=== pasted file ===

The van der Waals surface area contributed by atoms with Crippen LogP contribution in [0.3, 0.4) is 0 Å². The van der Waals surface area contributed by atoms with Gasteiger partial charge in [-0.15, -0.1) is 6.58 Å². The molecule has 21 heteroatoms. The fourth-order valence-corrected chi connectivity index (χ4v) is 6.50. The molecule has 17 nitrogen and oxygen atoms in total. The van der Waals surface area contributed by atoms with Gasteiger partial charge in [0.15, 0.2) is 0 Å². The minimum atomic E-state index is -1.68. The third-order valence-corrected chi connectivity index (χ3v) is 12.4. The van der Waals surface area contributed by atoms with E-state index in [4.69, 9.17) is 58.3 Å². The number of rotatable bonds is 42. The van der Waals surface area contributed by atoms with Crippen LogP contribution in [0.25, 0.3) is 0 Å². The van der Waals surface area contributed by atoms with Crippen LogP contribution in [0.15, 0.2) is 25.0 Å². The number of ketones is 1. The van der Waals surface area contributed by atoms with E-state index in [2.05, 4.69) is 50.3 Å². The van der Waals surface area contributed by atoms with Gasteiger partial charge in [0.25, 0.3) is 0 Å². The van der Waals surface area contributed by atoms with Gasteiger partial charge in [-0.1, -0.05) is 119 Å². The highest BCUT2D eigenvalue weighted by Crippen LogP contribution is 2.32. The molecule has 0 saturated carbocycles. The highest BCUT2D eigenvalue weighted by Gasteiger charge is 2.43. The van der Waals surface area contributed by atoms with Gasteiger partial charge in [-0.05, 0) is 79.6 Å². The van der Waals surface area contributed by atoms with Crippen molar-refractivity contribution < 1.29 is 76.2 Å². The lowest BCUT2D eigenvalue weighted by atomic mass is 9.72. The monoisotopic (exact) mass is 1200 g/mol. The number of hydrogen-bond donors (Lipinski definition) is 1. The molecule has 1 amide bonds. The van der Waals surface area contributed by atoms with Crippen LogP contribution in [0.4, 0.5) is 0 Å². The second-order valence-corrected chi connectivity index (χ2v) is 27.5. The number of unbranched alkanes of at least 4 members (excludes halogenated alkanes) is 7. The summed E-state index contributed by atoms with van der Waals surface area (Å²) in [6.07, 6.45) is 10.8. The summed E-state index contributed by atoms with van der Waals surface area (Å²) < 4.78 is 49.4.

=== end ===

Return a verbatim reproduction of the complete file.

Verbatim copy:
The van der Waals surface area contributed by atoms with Crippen LogP contribution in [0.3, 0.4) is 0 Å². The van der Waals surface area contributed by atoms with Gasteiger partial charge in [-0.15, -0.1) is 6.58 Å². The molecule has 21 heteroatoms. The fourth-order valence-corrected chi connectivity index (χ4v) is 6.50. The molecule has 17 nitrogen and oxygen atoms in total. The van der Waals surface area contributed by atoms with Gasteiger partial charge in [0.15, 0.2) is 0 Å². The minimum atomic E-state index is -1.68. The third-order valence-corrected chi connectivity index (χ3v) is 12.4. The van der Waals surface area contributed by atoms with E-state index in [4.69, 9.17) is 58.3 Å². The number of rotatable bonds is 42. The van der Waals surface area contributed by atoms with Crippen LogP contribution in [0.25, 0.3) is 0 Å². The van der Waals surface area contributed by atoms with Crippen LogP contribution in [0.15, 0.2) is 25.0 Å². The number of ketones is 1. The van der Waals surface area contributed by atoms with E-state index in [2.05, 4.69) is 50.3 Å². The van der Waals surface area contributed by atoms with Gasteiger partial charge in [0.25, 0.3) is 0 Å². The van der Waals surface area contributed by atoms with Gasteiger partial charge in [-0.1, -0.05) is 119 Å². The highest BCUT2D eigenvalue weighted by Crippen LogP contribution is 2.32. The molecule has 0 saturated carbocycles. The highest BCUT2D eigenvalue weighted by Gasteiger charge is 2.43. The van der Waals surface area contributed by atoms with Gasteiger partial charge in [-0.05, 0) is 79.6 Å². The van der Waals surface area contributed by atoms with Crippen molar-refractivity contribution < 1.29 is 76.2 Å². The lowest BCUT2D eigenvalue weighted by atomic mass is 9.72. The monoisotopic (exact) mass is 1200 g/mol. The number of hydrogen-bond donors (Lipinski definition) is 1. The molecule has 1 amide bonds. The van der Waals surface area contributed by atoms with Crippen LogP contribution in [0.4, 0.5) is 0 Å². The second-order valence-corrected chi connectivity index (χ2v) is 27.5. The number of unbranched alkanes of at least 4 members (excludes halogenated alkanes) is 7. The summed E-state index contributed by atoms with van der Waals surface area (Å²) in [6.07, 6.45) is 10.8. The summed E-state index contributed by atoms with van der Waals surface area (Å²) < 4.78 is 49.4.